33.  The prime factor in recruitment and retention problems was identified as pay. Areas of employment are opening up, especially consultancy, that offer higher salaries and scope for exciting research and deployment of skills. Opportunities overseas are increasingly attracting top academics. The most innovative and valuable staff are leaving for the higher-paying public sector where their mix of talents is better rewarded.

  34.  The Review of funding options for higher education in the UK by London Economics for Universities UK identified a funding requirement of £700 million per annum from 2004-05 to improve staff pay and conditions, recruit and retain staff of the required competence and meet statutory requirements for equal pay for work of equal value.

  35.  The recruitment and retention of quality staff is vital to the sector, given the Government's target of 50 per cent of young people entering HE by age 30 within the next decade.

Effect of teaching/research relationship on student retention

  36.  UK universities engage in teaching and research, to the benefit of both. The ability to undertake research is for many academics a strong motivating factor, and engagement in research informs their teaching with an understanding of the cutting edge of knowledge. Research income funds laboratories, equipment and libraries, all of which benefit student learning. For teaching at postgraduate level and in the final year of first degrees requiring project-based assignments—perhaps particularly in departments that provide research training—the link with research can be particularly close. Teaching can help to identify research questions. It is worth noting that those institutions that are most active in research also have strong completion rates (HEFCE PIs), although it is recognised that this is not the only factor.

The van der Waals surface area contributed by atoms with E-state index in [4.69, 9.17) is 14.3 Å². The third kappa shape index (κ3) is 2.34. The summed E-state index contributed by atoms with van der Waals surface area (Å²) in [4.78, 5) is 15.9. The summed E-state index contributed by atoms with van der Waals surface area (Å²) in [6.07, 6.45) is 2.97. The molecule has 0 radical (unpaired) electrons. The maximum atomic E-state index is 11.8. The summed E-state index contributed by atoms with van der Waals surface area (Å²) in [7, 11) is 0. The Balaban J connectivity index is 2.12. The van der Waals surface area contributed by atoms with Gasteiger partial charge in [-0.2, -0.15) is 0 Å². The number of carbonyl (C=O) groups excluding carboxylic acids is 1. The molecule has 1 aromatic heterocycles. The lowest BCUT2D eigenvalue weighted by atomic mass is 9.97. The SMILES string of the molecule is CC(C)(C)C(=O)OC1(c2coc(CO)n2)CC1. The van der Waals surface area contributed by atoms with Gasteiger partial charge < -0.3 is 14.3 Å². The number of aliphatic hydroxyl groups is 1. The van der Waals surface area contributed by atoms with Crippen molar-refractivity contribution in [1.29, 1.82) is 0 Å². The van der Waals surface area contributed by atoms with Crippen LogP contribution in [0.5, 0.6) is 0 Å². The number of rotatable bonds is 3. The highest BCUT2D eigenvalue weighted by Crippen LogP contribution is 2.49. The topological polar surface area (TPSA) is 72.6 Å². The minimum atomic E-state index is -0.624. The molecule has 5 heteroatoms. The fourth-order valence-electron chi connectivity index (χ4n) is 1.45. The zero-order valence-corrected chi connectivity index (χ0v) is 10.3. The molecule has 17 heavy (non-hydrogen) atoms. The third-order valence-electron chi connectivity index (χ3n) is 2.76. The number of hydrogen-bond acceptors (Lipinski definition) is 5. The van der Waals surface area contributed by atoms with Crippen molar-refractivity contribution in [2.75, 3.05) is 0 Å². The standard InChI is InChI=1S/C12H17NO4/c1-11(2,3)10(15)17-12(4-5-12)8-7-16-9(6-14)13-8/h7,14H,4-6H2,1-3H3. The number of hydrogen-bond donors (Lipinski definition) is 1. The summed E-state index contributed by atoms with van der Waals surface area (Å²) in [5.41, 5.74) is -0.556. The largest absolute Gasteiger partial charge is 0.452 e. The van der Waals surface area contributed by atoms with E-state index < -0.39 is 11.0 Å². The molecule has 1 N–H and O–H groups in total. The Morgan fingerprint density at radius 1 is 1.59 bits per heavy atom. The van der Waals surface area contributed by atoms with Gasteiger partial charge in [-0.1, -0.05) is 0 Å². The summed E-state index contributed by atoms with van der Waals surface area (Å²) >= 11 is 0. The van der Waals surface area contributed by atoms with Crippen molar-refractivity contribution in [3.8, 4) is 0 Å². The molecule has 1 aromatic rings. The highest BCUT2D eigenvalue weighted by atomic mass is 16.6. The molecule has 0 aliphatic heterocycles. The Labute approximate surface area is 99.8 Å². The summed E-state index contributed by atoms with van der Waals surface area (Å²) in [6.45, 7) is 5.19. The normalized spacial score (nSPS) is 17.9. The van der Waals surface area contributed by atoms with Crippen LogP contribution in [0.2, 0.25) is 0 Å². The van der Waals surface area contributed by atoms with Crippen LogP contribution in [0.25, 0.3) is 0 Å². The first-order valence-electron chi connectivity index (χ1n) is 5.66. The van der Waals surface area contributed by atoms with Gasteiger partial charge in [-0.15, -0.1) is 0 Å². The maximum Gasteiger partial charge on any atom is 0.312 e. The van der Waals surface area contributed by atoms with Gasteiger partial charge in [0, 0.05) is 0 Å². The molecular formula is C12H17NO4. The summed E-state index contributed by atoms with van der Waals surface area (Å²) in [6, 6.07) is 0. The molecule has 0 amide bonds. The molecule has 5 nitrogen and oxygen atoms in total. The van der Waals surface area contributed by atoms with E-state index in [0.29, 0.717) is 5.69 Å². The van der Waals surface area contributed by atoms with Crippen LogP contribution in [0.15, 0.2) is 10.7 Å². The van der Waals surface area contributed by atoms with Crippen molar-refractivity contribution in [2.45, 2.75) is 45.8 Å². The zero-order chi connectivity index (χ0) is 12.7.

37.  The balance between teaching and research activity varies across universities, depending on the history and mission of the university and the scale of research funds earned. But access to even modest research funding can help transform the culture of a university, with benefits to teaching.

  38.  The key point is that it is a distinguishing feature of teaching at higher education level that it is research-informed, either through active engagement in research or through scholarship (whereby academics keep up with research developments in their field). Familiarity with the generation of knowledge is fundamental in underpinning the quality of teaching in universities. Teaching in higher education involves motivating and facilitating learning—developing intellectual autonomy in students—as much as imparting knowledge or skills. It is vital that the higher education learning experience takes place in an environment of intellectual inquiry, and that teaching is not only founded on secure pedagogy, but also remains up to date with developments in the various disciplines.

  39.  Research funding is highly concentrated in UK universities, and as a result new relationships between research and teaching are developing, including emphasis on scholarship to underpin teaching, and greater institutional collaboration, which enables staff to teach in one institution and undertake research in another. Separate funding streams for teaching and research are appropriate: research funding is allocated for a specific purpose and is necessarily selective, whereas teaching funding is universal and equal. However, this does not mean that there is a damaging divide.

  40.  The way forward is not to tinker with research funding or assessment—but to create other and parallel reward systems to support teaching.

Academic support for students